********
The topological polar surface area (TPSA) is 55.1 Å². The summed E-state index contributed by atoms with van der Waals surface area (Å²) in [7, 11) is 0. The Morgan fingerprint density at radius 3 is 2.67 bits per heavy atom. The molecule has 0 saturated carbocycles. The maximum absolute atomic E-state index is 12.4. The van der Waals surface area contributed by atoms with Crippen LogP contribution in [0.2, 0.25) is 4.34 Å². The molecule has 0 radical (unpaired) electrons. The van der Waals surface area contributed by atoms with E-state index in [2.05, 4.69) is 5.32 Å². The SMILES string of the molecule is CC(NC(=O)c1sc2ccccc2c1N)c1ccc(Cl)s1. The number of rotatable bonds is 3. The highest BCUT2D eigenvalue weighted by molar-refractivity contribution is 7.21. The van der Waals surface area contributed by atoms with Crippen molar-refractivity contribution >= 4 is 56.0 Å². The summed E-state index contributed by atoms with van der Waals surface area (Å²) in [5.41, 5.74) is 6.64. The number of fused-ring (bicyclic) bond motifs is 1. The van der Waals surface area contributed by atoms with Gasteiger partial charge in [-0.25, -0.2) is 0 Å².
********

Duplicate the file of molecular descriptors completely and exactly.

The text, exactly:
The topological polar surface area (TPSA) is 55.1 Å². The summed E-state index contributed by atoms with van der Waals surface area (Å²) in [7, 11) is 0. The Morgan fingerprint density at radius 3 is 2.67 bits per heavy atom. The molecule has 0 saturated carbocycles. The maximum absolute atomic E-state index is 12.4. The van der Waals surface area contributed by atoms with Crippen LogP contribution in [0.2, 0.25) is 4.34 Å². The molecule has 0 radical (unpaired) electrons. The van der Waals surface area contributed by atoms with E-state index in [2.05, 4.69) is 5.32 Å². The SMILES string of the molecule is CC(NC(=O)c1sc2ccccc2c1N)c1ccc(Cl)s1. The number of rotatable bonds is 3. The highest BCUT2D eigenvalue weighted by molar-refractivity contribution is 7.21. The van der Waals surface area contributed by atoms with Crippen molar-refractivity contribution >= 4 is 56.0 Å². The summed E-state index contributed by atoms with van der Waals surface area (Å²) in [5.41, 5.74) is 6.64. The number of fused-ring (bicyclic) bond motifs is 1. The van der Waals surface area contributed by atoms with Gasteiger partial charge in [-0.25, -0.2) is 0 Å².